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By AFP
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Premier League clubs were reluctant to plunge into the inflated January marketplace this season – in stark contrast to last year, when they splashed out a record £430 million (Sh56 billion) on transfer fees.

Just Sh23 billion (£180 million) was spent last month, according to finance experts at Deloitte, with the “Big Six” notably restrained.

Chelsea spent around Sh7 billion (£55 million) to sign US international Christian Pulisic from Borussia Dortmund but he was loaned back to the German club for the rest of the season.

Other than that, loan deals bringing Gonzalo Higuain to Chelsea and Denis Suarez to Arsenal were the only moves that caught the eye for the top teams.

All six clubs, also including Manchester United, Manchester City, Liverpool and Tottenham, are ranked in the top 10 of Deloitte’s Money League so why are they being more careful with their cash?

Liverpool led the way in the summer transfer window, spending more than Sh20 billion (£160 million) and that business has proven to be shrewd, with Jurgen Klopp’s men five points clear at the top of the table and on course to end a 29-year wait to win the league.

Liverpool have committed to eight new long-term contracts, including deals for Mohamed Salah, Roberto Firmino and Sadio Mane since April to help keep their current crop together.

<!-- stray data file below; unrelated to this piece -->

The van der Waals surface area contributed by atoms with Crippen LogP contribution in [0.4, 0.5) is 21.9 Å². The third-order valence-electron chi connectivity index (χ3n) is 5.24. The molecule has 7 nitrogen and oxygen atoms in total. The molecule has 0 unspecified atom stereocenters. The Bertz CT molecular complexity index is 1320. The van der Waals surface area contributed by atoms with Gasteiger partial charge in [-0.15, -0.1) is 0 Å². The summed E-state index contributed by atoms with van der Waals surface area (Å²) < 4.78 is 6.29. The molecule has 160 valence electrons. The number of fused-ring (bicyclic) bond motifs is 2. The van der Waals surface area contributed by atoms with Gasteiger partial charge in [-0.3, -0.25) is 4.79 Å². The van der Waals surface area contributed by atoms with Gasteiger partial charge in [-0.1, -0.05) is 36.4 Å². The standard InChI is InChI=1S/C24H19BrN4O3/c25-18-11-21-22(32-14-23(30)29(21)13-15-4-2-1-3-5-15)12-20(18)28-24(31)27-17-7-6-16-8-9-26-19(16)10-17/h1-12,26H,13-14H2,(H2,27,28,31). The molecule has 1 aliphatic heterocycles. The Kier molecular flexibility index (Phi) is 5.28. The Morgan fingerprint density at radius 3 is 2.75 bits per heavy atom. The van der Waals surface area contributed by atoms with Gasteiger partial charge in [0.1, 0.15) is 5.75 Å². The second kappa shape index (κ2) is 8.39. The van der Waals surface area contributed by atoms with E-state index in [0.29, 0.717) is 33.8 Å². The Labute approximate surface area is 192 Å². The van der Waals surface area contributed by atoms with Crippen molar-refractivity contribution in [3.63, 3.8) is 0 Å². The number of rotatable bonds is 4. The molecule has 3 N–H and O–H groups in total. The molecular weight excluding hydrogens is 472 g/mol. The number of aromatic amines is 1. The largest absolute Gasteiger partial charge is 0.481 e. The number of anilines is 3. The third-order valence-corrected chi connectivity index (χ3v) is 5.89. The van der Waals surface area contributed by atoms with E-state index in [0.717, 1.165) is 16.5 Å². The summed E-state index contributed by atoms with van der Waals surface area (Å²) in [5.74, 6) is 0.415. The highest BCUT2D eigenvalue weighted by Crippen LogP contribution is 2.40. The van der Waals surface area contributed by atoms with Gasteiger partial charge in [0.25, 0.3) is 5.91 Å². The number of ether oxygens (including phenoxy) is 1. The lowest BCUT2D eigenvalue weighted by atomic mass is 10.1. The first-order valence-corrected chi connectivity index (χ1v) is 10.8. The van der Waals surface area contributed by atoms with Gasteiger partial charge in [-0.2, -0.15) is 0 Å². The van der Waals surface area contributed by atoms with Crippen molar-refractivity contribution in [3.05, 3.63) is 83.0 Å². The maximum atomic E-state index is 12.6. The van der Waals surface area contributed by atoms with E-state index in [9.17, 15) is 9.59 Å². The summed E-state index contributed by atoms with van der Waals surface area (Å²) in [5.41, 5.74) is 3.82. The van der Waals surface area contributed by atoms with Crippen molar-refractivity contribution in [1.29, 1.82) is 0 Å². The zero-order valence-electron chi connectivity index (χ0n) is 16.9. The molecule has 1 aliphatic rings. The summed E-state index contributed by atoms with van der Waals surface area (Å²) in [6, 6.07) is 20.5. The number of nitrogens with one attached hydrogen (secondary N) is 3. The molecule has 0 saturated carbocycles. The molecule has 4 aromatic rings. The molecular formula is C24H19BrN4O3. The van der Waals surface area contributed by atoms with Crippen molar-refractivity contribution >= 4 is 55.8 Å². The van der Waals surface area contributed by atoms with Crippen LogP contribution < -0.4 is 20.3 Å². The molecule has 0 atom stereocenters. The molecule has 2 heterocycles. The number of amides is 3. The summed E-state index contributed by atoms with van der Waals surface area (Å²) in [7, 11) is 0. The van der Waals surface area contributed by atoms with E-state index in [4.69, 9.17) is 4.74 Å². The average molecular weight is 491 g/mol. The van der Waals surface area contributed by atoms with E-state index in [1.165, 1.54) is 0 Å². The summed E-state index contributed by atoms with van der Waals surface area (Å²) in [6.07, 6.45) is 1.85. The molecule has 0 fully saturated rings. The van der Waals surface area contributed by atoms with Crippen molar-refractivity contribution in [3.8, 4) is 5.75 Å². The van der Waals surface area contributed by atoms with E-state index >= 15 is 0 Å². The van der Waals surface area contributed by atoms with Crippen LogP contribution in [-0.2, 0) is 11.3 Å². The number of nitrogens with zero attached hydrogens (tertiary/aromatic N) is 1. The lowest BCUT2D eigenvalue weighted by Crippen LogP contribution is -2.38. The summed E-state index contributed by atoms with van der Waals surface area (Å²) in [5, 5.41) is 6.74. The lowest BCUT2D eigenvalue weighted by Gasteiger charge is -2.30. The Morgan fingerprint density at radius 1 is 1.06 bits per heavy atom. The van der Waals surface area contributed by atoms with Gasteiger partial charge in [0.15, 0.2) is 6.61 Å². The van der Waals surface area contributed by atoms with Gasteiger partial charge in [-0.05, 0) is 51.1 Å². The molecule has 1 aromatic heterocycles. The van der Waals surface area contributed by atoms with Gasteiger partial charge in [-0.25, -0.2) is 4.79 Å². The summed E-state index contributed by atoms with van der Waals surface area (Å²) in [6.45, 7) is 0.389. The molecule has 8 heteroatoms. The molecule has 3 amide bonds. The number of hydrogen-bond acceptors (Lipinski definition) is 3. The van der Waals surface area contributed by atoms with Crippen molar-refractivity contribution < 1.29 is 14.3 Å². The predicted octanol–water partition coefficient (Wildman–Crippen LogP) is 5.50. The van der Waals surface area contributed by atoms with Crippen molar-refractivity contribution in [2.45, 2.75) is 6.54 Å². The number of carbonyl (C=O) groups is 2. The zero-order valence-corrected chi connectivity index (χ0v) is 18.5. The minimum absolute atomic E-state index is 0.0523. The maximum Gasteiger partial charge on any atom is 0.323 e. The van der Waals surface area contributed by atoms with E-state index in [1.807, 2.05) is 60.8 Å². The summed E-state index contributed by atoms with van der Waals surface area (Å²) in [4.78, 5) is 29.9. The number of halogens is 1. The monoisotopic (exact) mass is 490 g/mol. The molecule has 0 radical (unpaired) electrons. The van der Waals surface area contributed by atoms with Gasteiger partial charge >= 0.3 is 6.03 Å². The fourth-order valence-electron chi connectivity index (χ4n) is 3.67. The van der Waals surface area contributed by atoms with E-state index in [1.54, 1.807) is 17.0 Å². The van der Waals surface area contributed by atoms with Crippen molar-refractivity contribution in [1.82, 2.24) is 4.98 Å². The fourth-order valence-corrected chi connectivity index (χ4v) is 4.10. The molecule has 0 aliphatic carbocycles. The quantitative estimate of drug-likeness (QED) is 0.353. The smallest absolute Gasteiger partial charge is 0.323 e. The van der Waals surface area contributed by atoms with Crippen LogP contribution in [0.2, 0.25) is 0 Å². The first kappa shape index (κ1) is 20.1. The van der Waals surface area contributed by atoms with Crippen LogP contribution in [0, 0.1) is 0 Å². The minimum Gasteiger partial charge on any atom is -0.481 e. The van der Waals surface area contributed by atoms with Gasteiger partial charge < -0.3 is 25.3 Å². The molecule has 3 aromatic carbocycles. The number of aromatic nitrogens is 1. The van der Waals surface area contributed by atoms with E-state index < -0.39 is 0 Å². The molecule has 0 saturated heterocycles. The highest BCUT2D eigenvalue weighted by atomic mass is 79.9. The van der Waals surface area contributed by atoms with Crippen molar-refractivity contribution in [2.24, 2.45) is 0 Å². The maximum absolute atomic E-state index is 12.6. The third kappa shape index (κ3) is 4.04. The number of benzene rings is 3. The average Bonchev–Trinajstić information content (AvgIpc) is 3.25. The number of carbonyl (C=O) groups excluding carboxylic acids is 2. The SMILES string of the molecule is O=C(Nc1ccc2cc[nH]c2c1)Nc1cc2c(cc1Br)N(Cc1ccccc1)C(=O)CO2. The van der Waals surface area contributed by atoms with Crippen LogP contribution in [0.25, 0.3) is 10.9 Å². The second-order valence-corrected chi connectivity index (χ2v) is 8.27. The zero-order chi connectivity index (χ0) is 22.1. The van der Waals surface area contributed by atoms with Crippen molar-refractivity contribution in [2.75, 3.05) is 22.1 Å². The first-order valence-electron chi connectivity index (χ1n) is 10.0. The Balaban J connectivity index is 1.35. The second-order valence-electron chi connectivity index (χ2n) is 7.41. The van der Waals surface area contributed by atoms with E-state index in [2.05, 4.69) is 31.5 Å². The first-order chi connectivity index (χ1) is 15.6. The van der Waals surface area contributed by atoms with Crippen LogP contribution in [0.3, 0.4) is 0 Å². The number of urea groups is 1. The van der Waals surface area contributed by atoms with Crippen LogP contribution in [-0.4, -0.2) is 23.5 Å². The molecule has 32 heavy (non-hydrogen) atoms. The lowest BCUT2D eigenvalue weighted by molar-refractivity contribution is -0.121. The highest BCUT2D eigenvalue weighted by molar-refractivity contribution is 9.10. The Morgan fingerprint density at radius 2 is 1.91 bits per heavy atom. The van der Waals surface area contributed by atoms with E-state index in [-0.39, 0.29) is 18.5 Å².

Manager Pep Guardiola repeatedly said champions Manchester City were not in the market for new players over the past month.

And any plans for arrivals at Manchester United may have been put on ice as the club waits to appointment a new permanent manager and reportedly also a director of football at the end of the season.

For north London’s two giants, money has been tight for differing reasons.

Arsenal are feeling the pinch following two campaigns without Champions League football, the signing of Pierre-Emerick Aubameyang and Alexandre Lacazette for club-record fees in the past 18 months and highly lucrative contracts dished out to Mesut Ozil and Henrikh Mkhitaryan.

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Tottenham have enjoyed the riches of the Champions League for three consecutive seasons for the first time in their history.

However, the costs associated with the club’s new 62,000-capacity stadium and delays in moving in meant that despite an injury crisis, Spurs did not add to their squad for a second consecutive window.

The summer transfer window is when most clubs believe the best business is done, with January often a seller’s market.

“It’s a very difficult period to bring players in,” said Everton’s director of football Marcel Brands when he correctly predicted a lack of transfer activity at the club’s annual general meeting early in the month.

“We don’t want to let our best players go, also other clubs don’t. I’m more focused on the summer window than the January window.”

Britain’s looming exit from the European Union on March 29 is casting a cloud of uncertainty over all British businesses.

“Clubs still don’t know what the post-exit arrangements will be, not just with players but across the whole portfolio of their activities,” Simon Chadwick, professor of sports enterprise at the University of Salford told AFP.

On top of potential complications in obtaining work visas for foreign players, any hit to the British economy could be felt by the clubs in ticket sales, merchandising and future television rights deals.

Borja Garcia, an expert in EU sports policy and governance, agrees that negative implications of Brexit on the Premier League are “undeniable”.

However, buying EU nationals in this window might have been a wise move.

“Those players already in UK by March 29, so signed before Thursday, should be allowed to stay in UK and have the same rights as British players. No quotas for them or work permits,” he explained.



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